Betty's Reviews > The Hare With Amber Eyes: A Family's Century of Art and Loss

The Hare With Amber Eyes by Edmund de Waal
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's review
Aug 07, 12

bookshelves: memoir, history
Read in August, 2012

If this were the only memoir/history/historical novel you read of the period, you might not appreciate its chronicling the fortunes of fabulously wealthy bankers and traders in Paris and Vienna by tracing a legacy of 264 exquisite Japanese netsukes. The Ephrussis are Jewish, so you await the coming tragedy, though anti-semitism shadows all the generations.

De Waal's narrative technique gives a leavening freshness to the narrative. He reconstructs the past and conveys it in the present tense: "And Emmy pulling him to the window at breakfas to show him an autumnal tree outside thedining-room window covered in goldfinshes. And how when he knocked on the window and they flew, the tree was still blazing golden." The author's experiences are related in the past tense: "I washed up after lunch while Iggie had his nap, and I would try to do my kanji homework, filling one chequered paper after another with my jerky efforts."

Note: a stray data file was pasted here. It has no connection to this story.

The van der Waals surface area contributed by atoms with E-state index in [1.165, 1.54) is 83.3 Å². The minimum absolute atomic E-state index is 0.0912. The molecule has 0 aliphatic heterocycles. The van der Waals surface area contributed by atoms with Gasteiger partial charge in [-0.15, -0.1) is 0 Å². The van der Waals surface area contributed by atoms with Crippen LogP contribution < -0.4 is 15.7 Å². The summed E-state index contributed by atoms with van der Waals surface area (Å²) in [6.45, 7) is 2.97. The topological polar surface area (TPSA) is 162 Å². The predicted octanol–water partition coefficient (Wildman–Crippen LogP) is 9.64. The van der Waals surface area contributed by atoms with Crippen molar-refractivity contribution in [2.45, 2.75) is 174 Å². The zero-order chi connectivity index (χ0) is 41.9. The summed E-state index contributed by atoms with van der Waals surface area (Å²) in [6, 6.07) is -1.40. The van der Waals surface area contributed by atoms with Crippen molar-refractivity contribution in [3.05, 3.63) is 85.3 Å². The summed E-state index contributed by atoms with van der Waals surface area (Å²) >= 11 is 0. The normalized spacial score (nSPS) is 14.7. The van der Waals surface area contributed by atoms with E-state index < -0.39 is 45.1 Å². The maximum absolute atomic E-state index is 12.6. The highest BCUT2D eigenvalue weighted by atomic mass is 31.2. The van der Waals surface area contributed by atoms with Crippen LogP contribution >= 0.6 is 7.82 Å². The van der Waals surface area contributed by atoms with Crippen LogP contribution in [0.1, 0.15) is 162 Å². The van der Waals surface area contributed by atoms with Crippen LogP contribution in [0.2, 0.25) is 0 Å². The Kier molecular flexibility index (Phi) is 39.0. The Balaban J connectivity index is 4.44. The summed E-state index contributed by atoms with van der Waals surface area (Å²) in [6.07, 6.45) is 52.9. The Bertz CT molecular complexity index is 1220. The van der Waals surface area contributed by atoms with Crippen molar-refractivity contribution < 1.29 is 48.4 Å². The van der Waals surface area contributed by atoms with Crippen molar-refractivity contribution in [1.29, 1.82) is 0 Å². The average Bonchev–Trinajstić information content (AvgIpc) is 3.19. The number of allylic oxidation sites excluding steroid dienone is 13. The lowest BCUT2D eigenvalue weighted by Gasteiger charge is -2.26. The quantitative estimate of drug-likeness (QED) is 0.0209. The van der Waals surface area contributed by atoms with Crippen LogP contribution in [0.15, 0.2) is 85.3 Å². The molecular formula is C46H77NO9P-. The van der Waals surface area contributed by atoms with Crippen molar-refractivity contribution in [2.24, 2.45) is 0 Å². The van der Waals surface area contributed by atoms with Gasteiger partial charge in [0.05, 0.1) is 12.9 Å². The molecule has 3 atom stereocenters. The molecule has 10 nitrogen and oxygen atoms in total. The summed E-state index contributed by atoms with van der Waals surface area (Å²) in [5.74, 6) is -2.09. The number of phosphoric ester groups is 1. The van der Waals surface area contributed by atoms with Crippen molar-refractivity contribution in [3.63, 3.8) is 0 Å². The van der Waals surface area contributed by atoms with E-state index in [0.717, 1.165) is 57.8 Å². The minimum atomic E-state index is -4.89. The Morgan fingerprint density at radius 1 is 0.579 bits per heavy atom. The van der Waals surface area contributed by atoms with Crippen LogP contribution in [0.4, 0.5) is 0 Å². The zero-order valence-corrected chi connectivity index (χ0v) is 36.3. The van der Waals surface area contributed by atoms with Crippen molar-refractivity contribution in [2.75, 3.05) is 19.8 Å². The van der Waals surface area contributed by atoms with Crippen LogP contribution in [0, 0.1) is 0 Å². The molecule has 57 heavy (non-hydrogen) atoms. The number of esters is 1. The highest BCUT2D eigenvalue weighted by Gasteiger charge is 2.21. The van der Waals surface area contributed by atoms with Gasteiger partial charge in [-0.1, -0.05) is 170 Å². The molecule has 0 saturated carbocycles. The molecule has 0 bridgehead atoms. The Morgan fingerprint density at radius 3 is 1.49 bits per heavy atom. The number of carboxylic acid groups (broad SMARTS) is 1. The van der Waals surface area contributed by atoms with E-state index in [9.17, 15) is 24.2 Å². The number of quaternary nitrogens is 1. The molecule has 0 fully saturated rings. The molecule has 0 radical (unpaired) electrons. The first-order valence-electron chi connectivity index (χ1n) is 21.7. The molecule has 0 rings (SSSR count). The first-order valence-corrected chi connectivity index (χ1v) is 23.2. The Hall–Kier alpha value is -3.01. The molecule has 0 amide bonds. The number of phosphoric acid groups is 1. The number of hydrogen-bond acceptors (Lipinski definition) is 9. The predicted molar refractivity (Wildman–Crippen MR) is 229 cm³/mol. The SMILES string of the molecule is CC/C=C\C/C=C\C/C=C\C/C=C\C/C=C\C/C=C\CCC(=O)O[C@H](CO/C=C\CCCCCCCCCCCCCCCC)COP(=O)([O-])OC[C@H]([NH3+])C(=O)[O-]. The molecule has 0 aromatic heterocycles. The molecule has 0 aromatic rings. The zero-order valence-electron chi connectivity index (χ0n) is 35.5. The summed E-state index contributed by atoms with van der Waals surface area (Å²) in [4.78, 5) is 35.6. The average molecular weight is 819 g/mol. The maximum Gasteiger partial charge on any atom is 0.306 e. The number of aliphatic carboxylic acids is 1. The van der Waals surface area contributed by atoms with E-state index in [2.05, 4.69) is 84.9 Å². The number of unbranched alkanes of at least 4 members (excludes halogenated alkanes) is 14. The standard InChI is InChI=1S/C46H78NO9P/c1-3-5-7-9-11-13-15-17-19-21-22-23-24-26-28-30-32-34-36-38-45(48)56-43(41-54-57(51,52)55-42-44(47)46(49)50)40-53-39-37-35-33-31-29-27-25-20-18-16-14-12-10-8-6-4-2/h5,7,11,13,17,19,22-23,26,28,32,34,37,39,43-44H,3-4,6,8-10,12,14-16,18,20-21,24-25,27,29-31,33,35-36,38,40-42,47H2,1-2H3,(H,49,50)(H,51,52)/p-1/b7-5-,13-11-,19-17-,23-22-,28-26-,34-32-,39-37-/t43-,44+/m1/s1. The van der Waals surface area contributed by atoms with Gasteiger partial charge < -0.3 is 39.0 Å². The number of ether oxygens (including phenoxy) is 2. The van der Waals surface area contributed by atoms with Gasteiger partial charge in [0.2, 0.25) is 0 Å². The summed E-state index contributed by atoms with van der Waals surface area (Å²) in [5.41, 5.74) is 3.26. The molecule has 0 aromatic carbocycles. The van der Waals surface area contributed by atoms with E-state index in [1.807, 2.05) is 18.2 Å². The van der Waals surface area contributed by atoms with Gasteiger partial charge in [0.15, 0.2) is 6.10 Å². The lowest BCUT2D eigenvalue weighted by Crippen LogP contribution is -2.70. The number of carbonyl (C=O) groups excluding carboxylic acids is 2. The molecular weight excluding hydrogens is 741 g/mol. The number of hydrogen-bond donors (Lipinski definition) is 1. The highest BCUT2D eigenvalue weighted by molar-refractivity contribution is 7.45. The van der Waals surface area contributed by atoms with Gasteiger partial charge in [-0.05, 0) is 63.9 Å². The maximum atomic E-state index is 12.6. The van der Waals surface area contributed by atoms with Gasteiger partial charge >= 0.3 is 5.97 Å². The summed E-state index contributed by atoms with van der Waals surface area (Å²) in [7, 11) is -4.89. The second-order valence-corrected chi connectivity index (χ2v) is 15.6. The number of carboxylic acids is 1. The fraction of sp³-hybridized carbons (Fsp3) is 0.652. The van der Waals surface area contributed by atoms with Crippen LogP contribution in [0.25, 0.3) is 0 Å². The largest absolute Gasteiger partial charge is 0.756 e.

I loved the connection to Renoir, especially the painting "The Boating Party", which was the subject of an historical novel that I read last year. Actually, the only thing I found lacking is that there is not one photograph of an individual netsuke; I want to see the hare with amber eyes.
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